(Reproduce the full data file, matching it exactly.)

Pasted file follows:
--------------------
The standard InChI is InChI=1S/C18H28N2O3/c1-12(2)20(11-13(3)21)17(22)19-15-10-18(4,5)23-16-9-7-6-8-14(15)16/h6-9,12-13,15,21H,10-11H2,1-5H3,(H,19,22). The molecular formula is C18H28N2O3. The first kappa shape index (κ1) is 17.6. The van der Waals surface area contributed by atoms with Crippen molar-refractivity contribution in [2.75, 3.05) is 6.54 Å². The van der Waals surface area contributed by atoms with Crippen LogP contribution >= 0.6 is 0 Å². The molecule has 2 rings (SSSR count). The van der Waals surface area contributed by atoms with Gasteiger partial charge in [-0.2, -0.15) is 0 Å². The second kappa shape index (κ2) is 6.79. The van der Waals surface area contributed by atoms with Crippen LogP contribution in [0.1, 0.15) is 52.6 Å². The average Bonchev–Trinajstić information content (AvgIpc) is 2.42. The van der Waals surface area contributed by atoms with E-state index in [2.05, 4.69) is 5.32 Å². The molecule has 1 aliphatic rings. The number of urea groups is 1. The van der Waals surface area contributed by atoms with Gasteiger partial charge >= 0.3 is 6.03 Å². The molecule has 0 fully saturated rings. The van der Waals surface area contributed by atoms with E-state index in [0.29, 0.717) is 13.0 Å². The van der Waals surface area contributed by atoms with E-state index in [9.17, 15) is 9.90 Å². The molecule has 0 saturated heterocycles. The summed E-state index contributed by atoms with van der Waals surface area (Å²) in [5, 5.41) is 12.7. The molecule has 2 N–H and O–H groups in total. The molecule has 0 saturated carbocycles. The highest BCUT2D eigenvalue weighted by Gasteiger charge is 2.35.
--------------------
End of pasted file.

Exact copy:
The standard InChI is InChI=1S/C18H28N2O3/c1-12(2)20(11-13(3)21)17(22)19-15-10-18(4,5)23-16-9-7-6-8-14(15)16/h6-9,12-13,15,21H,10-11H2,1-5H3,(H,19,22). The molecular formula is C18H28N2O3. The first kappa shape index (κ1) is 17.6. The van der Waals surface area contributed by atoms with Crippen molar-refractivity contribution in [2.75, 3.05) is 6.54 Å². The van der Waals surface area contributed by atoms with Crippen LogP contribution >= 0.6 is 0 Å². The molecule has 2 rings (SSSR count). The van der Waals surface area contributed by atoms with Gasteiger partial charge in [-0.2, -0.15) is 0 Å². The second kappa shape index (κ2) is 6.79. The van der Waals surface area contributed by atoms with Crippen LogP contribution in [0.1, 0.15) is 52.6 Å². The average Bonchev–Trinajstić information content (AvgIpc) is 2.42. The van der Waals surface area contributed by atoms with E-state index in [2.05, 4.69) is 5.32 Å². The molecule has 1 aliphatic rings. The number of urea groups is 1. The van der Waals surface area contributed by atoms with Gasteiger partial charge >= 0.3 is 6.03 Å². The molecule has 0 fully saturated rings. The van der Waals surface area contributed by atoms with E-state index in [0.29, 0.717) is 13.0 Å². The van der Waals surface area contributed by atoms with E-state index in [9.17, 15) is 9.90 Å². The molecule has 0 saturated heterocycles. The summed E-state index contributed by atoms with van der Waals surface area (Å²) in [5, 5.41) is 12.7. The molecule has 2 N–H and O–H groups in total. The molecule has 0 saturated carbocycles. The highest BCUT2D eigenvalue weighted by Gasteiger charge is 2.35.